Something dies within the woman when she conceives — hence comes that eternal hatred of the sexes, child of world-fear. The man destroys, in a very deep sense, when he begets - by bodily act in the sensuous world, by "knowing" in the intellectual […] And with the "knowledge" of life - which remains alien to the lower animals — the knowledge of death has gained that power which dominates man's whole waking consciousness. By a picture of time the actual is changed into the transitory.

The mere creation of the name Time was an unparalleled deliverance. To name anything by a name is to win power over it. This is the essence of primitive man's art of magic – the evil powers are constrained by naming them, and the enemy is weakened or killed by coupling certain magic procedures with his name.  

And there is something of this primitive expression of world-fear in the way in which all systematic philosophies use mere names as a last resort for getting rid of the Incomprehensible, the Almighty that is all too mighty for the intellect. We name something or other the "Absolute," and we feel ourselves at once its superior. 

Philosophy, the love of Wisdom, is at the very bottom defence against the incomprehensible. What is named, comprehended, measured is ipso facto overpowered, made inert and taboo. Once more, "knowledge is power." 

Herein lies one root of the difference between the idealist's and the realist's attitude towards the Unapproachable; it is expressed by the two meanings of the German word Scheu - respect and abhorrence. The idealist contemplates, the realist would subject, mechanize, render innocuous. Plato and Goethe accept the secret in humility, Aristotle and Kant would open it up and destroy it.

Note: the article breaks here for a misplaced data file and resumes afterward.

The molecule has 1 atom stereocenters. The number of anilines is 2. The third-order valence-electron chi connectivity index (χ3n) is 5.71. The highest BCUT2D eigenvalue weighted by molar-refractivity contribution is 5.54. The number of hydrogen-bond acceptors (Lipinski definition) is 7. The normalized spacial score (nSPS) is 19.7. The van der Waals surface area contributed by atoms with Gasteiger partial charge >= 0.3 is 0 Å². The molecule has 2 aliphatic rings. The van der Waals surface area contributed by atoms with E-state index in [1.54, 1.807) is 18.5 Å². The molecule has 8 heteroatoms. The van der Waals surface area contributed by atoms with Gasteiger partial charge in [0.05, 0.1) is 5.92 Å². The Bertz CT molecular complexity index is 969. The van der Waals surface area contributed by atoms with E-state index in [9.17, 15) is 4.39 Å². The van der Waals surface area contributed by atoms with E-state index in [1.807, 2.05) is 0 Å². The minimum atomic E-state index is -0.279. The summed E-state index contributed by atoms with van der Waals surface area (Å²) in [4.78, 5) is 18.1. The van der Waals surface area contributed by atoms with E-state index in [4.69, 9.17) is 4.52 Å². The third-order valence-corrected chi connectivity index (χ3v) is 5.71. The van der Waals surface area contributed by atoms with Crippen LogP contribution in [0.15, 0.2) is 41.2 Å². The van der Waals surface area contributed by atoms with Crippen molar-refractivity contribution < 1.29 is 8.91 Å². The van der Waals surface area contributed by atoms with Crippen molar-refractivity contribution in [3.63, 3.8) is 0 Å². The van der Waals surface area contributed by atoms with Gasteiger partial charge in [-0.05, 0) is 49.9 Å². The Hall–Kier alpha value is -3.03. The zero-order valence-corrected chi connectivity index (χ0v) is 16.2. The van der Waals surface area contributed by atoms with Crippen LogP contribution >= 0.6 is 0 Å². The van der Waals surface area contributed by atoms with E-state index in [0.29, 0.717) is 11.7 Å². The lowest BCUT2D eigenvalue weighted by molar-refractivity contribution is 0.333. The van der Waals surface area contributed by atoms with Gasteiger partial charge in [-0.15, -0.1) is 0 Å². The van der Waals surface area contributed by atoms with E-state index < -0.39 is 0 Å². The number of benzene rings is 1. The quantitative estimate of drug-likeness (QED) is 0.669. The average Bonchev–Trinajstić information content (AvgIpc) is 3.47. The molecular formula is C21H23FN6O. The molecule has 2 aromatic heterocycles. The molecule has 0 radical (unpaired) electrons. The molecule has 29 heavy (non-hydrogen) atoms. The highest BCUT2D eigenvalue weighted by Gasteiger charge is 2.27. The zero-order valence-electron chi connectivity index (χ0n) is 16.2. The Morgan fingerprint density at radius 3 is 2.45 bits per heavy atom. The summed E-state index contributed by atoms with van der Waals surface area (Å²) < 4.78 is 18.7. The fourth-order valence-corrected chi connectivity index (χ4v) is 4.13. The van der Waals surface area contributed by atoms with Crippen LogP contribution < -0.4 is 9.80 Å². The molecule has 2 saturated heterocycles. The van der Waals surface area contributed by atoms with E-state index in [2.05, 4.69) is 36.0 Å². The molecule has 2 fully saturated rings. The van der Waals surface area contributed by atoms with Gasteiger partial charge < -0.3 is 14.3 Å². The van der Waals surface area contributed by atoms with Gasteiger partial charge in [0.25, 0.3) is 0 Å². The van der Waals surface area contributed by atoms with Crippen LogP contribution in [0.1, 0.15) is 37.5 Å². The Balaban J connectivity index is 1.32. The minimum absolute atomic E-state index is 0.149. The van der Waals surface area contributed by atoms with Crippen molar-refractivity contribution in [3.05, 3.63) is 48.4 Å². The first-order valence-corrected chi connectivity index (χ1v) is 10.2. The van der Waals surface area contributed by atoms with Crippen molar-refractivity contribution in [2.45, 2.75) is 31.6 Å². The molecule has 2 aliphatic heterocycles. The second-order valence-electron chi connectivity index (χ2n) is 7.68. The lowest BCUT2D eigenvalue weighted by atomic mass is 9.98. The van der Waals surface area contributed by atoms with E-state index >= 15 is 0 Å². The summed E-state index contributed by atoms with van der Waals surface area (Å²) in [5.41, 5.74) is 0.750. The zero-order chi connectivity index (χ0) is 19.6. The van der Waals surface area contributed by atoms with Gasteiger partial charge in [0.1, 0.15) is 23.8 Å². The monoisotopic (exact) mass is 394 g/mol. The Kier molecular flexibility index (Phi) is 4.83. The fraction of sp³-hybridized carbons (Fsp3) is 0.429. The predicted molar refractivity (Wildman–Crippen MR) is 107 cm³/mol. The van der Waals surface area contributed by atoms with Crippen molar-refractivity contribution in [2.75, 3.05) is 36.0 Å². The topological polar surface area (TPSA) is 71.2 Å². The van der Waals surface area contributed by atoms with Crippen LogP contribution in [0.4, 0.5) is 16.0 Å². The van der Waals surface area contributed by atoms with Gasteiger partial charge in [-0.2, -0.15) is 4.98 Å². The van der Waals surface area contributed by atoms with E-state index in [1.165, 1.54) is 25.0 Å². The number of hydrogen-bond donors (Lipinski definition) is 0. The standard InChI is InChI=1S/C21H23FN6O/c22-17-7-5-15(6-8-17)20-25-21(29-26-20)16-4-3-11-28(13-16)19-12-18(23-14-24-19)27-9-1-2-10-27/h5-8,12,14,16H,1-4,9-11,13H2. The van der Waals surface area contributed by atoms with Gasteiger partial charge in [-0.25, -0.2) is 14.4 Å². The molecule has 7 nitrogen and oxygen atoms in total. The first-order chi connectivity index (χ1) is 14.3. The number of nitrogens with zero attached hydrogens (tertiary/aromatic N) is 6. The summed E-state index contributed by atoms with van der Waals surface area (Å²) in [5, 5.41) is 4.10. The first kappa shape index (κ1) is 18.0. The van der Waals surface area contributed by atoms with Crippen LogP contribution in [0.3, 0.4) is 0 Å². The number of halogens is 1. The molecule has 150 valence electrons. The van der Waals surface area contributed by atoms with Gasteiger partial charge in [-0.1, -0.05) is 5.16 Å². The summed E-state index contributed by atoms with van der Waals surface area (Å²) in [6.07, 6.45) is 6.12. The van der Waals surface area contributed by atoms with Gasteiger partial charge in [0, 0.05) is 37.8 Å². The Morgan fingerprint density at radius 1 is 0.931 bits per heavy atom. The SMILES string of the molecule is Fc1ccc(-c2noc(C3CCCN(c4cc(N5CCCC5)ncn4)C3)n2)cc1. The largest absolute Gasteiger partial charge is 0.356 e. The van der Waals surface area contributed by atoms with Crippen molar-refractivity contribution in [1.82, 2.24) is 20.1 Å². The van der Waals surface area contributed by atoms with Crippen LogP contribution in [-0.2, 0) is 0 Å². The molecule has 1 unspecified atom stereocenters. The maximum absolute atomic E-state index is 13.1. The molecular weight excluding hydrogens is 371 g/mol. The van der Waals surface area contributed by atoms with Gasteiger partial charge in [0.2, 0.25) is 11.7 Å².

[Oswald Spengler]
The Decline of the West, Vol. 1, p. 123-4

The soul is a deliberately ambiguous concept […] in the same manner as all ultimate symbols which provide the root metaphors for the systems of human thought. 

Symbols, as we know, are not completely within our control, so that we are not able to use the word in an unambiguous way, even though we take it to refer to that unknown human factor which makes meaning possible, which turns events into experiences, which is communicated in love and which has a religious concern. 

"Matter” and “nature" and "energy" have ultimately the same ambiguity; so too have “life,” “health.”

[James Hillman]
Suicide and the Soul, p. 43-47

[…] where we are concerned with phenomena on a grand scale and with colossal movements, nothing is more precise than a vague word.

[Giovanni Papini]
Il crepuscolo dei filosofi, 56


What is it - the Soul?